What is Marketing?

Becoming a full-stack marketer

Last week @HarryAlford3 wrote a good summary on a YC Podcast “How Should Business Schools Prepare Students for Startups?” and went further by asking (and I paraphrase here): should you skip the MBA if you want to work in startups?

Harry got me thinking about my own time at business school and the disconnect I felt with my career in entrepreneurship, specifically in the area of marketing.

Having never studied marketing before business school, and having worked almost exclusively with engineers during my career as an entrepreneur, I have been blessed with a very different perspective than many of my MBA peers. I was lucky enough to attend Katz Business School when @AndrewTSteven started the Digital Marketing certificate, and I learned an immense amount from his classes in digital marketing analytics & social media strategy. But apart from those two classes, the experience I’ve had and what I’ve seen from business school students around the country (both graduate and undergraduate levels) are woefully behind in what I’ll call a “practical” marketing skill set. Like Jeff Bussgang said in the YC podcast:

[startups move] so fast, if you’re out of the game for five years, you’re old. You’re out of touch. And the models that might’ve worked 10 years ago, 15 years ago, 20 years ago when some of these professors themselves might’ve been startup entrepreneurs, like me, or worse, academics who never had an operating job in startup land and … they’re teaching a class with no actual experience building product and building companies, that’s really dangerous.

Technology is changing the way many industries run their marketing operations, with new tools coming out every single day. Most businesses haven’t been able to keep pace with the these technological changes, but startups have. This is because, in general, startups’ main competitive advantages against large industry incumbents are a deep understanding of technology and the ability to move faster than large enterprises.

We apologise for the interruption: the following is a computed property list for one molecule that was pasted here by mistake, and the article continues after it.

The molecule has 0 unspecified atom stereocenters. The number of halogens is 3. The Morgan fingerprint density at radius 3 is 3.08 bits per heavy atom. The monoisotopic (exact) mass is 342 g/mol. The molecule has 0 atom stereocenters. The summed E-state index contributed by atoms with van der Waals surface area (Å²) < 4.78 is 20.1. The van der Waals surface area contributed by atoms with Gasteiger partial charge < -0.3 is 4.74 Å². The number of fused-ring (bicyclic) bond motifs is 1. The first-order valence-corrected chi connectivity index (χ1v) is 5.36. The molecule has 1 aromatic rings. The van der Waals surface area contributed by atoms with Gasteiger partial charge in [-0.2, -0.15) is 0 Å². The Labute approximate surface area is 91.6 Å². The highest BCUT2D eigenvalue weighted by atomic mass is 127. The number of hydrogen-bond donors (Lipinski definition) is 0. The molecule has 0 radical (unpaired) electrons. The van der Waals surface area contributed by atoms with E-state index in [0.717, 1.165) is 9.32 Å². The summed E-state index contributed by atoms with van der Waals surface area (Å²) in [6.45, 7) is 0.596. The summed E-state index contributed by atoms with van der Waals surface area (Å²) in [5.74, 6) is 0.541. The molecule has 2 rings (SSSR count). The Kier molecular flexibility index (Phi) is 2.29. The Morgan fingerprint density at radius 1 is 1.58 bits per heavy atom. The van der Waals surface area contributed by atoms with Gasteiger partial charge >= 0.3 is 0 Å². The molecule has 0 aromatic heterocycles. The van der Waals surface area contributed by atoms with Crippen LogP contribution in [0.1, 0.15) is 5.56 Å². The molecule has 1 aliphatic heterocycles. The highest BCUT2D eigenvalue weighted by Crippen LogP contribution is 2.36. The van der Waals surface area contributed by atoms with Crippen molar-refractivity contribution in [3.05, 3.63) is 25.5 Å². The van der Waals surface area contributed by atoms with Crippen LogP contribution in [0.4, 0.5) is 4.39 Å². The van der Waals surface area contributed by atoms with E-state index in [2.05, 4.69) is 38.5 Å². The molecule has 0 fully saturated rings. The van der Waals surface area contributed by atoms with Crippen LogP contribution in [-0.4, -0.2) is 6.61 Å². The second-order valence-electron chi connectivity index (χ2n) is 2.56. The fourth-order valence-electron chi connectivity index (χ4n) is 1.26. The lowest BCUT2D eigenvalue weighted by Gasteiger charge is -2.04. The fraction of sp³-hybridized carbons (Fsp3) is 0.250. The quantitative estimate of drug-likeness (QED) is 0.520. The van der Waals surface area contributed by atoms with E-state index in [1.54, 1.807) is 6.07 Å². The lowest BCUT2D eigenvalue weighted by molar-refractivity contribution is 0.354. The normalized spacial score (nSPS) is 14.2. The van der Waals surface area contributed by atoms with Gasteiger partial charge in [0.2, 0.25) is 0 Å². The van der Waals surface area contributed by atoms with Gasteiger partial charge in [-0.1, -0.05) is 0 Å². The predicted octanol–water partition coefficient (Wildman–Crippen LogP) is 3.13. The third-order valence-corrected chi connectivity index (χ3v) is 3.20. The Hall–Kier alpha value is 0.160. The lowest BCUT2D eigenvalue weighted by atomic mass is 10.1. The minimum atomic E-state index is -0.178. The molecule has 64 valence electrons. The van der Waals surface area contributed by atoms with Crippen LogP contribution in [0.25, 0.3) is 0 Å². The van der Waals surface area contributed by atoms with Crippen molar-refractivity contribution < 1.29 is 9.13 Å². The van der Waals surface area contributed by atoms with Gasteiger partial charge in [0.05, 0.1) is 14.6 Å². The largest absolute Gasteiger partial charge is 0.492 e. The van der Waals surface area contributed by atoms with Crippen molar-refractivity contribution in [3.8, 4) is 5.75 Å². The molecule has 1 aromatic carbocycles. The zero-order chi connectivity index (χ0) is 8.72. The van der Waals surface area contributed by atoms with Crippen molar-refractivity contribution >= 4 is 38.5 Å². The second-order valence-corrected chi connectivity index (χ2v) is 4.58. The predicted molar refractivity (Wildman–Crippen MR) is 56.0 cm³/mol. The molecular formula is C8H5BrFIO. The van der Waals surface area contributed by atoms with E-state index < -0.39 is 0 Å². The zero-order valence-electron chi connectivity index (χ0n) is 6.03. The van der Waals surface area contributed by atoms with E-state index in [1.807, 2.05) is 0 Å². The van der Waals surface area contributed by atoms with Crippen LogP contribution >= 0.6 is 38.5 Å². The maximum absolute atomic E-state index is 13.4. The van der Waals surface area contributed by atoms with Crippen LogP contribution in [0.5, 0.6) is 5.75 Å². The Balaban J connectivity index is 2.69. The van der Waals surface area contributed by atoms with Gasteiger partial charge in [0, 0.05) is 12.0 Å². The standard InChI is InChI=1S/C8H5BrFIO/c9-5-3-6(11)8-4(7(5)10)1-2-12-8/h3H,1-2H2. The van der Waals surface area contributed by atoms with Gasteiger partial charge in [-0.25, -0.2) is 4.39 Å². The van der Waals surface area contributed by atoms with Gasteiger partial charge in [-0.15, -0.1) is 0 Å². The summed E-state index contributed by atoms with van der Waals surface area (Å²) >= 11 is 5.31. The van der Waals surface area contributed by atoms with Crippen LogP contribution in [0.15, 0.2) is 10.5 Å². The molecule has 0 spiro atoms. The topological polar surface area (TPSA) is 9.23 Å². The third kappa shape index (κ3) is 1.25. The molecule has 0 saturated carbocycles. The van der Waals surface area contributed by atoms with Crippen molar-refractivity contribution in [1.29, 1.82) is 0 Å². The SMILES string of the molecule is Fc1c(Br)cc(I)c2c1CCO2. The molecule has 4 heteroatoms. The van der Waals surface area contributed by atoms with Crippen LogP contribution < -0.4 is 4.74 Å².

The problem is, startups have a hard time finding talent that has enough of a skillset in marketing to be useful. During my time managing the program at AlphaLab Gear I was inundated by job requests for those looking for a position at a startup, and also startups looking for key early hires. Jenn Van Dam and I created a common job application that allowed for quick connections to be made. When I left a little over a year later, there had been over 1,000 applicants and 61% were looking for a marketing role. Of those 600+ applicants maybe 1% were hired. I don’t know enough about HR to know if that percentage differs greatly from the baseline, but I felt even students graduating from the top universities in the region with entrepreneurial educational tracks were not equipped with the skills to be effective marketers for startups.

What does it mean to be a marketer in 2017?

I often hear my MBA friends say they “work in marketing” which has always struck me as a bit odd. I can’t imagine a developer ever saying they “work in programming.” When you think about it, that sentence sounds awkward because it’s an incredibly broad and not a very useful descriptor.

Are you a frontend developer? A backend developer? Do you work on mobile apps? Web apps? Do you use Ruby on Rails? Python? Swift? Javascript? HTML/CSS? Php? C++? Though many of the underlying principles are the same, engineers and developers usually divide themselves by programming language and function.